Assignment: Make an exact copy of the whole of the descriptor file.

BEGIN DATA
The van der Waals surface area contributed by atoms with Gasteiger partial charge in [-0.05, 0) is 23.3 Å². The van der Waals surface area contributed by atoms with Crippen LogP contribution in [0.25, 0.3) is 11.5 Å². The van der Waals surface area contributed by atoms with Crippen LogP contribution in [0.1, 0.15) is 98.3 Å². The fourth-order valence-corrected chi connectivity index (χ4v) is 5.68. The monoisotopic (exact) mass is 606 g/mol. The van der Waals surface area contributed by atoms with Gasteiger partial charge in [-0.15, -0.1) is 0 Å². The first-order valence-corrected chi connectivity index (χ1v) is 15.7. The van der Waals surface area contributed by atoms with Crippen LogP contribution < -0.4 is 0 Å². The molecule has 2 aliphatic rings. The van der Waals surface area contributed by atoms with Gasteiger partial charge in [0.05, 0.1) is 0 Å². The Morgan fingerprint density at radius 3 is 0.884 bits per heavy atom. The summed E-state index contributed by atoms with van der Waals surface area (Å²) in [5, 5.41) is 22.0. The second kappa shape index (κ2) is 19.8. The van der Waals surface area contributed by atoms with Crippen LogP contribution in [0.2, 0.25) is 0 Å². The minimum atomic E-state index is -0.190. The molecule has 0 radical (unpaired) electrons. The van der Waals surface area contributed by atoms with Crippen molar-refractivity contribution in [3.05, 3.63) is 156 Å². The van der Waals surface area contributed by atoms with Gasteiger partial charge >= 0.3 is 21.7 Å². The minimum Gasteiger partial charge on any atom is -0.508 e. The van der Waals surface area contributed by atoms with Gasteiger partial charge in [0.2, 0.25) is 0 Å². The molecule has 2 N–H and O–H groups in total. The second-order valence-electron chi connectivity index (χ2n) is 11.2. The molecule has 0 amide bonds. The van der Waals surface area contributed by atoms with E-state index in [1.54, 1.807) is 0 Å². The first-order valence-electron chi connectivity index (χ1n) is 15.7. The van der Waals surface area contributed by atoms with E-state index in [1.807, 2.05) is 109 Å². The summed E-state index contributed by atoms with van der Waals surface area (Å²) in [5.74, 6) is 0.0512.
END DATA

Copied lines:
The van der Waals surface area contributed by atoms with Gasteiger partial charge in [-0.05, 0) is 23.3 Å². The van der Waals surface area contributed by atoms with Crippen LogP contribution in [0.25, 0.3) is 11.5 Å². The van der Waals surface area contributed by atoms with Crippen LogP contribution in [0.1, 0.15) is 98.3 Å². The fourth-order valence-corrected chi connectivity index (χ4v) is 5.68. The monoisotopic (exact) mass is 606 g/mol. The van der Waals surface area contributed by atoms with Gasteiger partial charge in [-0.15, -0.1) is 0 Å². The first-order valence-corrected chi connectivity index (χ1v) is 15.7. The van der Waals surface area contributed by atoms with Crippen LogP contribution < -0.4 is 0 Å². The molecule has 2 aliphatic rings. The van der Waals surface area contributed by atoms with Gasteiger partial charge in [0.05, 0.1) is 0 Å². The Morgan fingerprint density at radius 3 is 0.884 bits per heavy atom. The summed E-state index contributed by atoms with van der Waals surface area (Å²) in [5, 5.41) is 22.0. The second kappa shape index (κ2) is 19.8. The van der Waals surface area contributed by atoms with Crippen LogP contribution in [0.2, 0.25) is 0 Å². The minimum atomic E-state index is -0.190. The molecule has 0 radical (unpaired) electrons. The van der Waals surface area contributed by atoms with Crippen molar-refractivity contribution in [3.05, 3.63) is 156 Å². The van der Waals surface area contributed by atoms with Gasteiger partial charge >= 0.3 is 21.7 Å². The minimum Gasteiger partial charge on any atom is -0.508 e. The van der Waals surface area contributed by atoms with Gasteiger partial charge in [0.2, 0.25) is 0 Å². The molecule has 2 N–H and O–H groups in total. The second-order valence-electron chi connectivity index (χ2n) is 11.2. The molecule has 0 amide bonds. The van der Waals surface area contributed by atoms with E-state index in [1.54, 1.807) is 0 Å². The first-order valence-electron chi connectivity index (χ1n) is 15.7. The van der Waals surface area contributed by atoms with E-state index in [1.807, 2.05) is 109 Å². The summed E-state index contributed by atoms with van der Waals surface area (Å²) in [5.74, 6) is 0.0512.